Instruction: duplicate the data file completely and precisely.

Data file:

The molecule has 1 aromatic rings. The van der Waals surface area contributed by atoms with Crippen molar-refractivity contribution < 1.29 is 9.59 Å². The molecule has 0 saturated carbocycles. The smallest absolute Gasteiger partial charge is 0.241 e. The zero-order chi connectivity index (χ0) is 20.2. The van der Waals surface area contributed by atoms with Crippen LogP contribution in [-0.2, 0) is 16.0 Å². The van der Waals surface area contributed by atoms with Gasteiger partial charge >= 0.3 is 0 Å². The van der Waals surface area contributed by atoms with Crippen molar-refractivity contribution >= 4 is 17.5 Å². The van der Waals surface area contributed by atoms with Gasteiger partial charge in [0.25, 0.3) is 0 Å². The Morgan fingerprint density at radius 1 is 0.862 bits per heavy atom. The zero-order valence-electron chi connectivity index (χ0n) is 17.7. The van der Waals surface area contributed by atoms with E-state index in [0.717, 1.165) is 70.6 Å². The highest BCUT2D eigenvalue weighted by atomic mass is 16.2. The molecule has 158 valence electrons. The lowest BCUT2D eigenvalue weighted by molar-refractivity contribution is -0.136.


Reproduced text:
The molecule has 1 aromatic rings. The van der Waals surface area contributed by atoms with Crippen molar-refractivity contribution < 1.29 is 9.59 Å². The molecule has 0 saturated carbocycles. The smallest absolute Gasteiger partial charge is 0.241 e. The zero-order chi connectivity index (χ0) is 20.2. The van der Waals surface area contributed by atoms with Crippen LogP contribution in [-0.2, 0) is 16.0 Å². The van der Waals surface area contributed by atoms with Gasteiger partial charge >= 0.3 is 0 Å². The van der Waals surface area contributed by atoms with Crippen molar-refractivity contribution >= 4 is 17.5 Å². The van der Waals surface area contributed by atoms with Gasteiger partial charge in [0.25, 0.3) is 0 Å². The Morgan fingerprint density at radius 1 is 0.862 bits per heavy atom. The zero-order valence-electron chi connectivity index (χ0n) is 17.7. The van der Waals surface area contributed by atoms with E-state index in [0.717, 1.165) is 70.6 Å². The highest BCUT2D eigenvalue weighted by atomic mass is 16.2. The molecule has 158 valence electrons. The lowest BCUT2D eigenvalue weighted by molar-refractivity contribution is -0.136.